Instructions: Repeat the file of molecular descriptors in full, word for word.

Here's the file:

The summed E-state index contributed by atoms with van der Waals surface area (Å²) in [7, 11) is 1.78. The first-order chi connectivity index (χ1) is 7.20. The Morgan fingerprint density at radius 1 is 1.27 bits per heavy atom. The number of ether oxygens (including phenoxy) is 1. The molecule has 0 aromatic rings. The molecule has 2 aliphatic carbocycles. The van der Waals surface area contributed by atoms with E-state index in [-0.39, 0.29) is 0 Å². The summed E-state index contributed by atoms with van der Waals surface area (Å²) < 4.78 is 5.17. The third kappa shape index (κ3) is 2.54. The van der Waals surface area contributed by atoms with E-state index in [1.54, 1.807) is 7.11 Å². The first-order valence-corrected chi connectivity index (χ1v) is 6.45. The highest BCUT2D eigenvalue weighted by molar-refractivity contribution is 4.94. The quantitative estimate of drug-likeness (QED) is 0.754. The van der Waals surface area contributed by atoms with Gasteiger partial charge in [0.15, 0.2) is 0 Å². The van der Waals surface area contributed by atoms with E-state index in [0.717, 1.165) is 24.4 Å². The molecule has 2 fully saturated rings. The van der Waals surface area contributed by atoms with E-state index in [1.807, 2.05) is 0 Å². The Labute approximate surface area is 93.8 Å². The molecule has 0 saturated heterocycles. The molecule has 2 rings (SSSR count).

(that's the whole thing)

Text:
The summed E-state index contributed by atoms with van der Waals surface area (Å²) in [7, 11) is 1.78. The first-order chi connectivity index (χ1) is 7.20. The Morgan fingerprint density at radius 1 is 1.27 bits per heavy atom. The number of ether oxygens (including phenoxy) is 1. The molecule has 0 aromatic rings. The molecule has 2 aliphatic carbocycles. The van der Waals surface area contributed by atoms with E-state index in [-0.39, 0.29) is 0 Å². The summed E-state index contributed by atoms with van der Waals surface area (Å²) < 4.78 is 5.17. The third kappa shape index (κ3) is 2.54. The van der Waals surface area contributed by atoms with E-state index in [1.54, 1.807) is 7.11 Å². The first-order valence-corrected chi connectivity index (χ1v) is 6.45. The highest BCUT2D eigenvalue weighted by molar-refractivity contribution is 4.94. The quantitative estimate of drug-likeness (QED) is 0.754. The van der Waals surface area contributed by atoms with Gasteiger partial charge in [0.15, 0.2) is 0 Å². The van der Waals surface area contributed by atoms with E-state index in [0.717, 1.165) is 24.4 Å². The molecule has 2 fully saturated rings. The van der Waals surface area contributed by atoms with E-state index in [1.807, 2.05) is 0 Å². The Labute approximate surface area is 93.8 Å². The molecule has 0 saturated heterocycles. The molecule has 2 rings (SSSR count).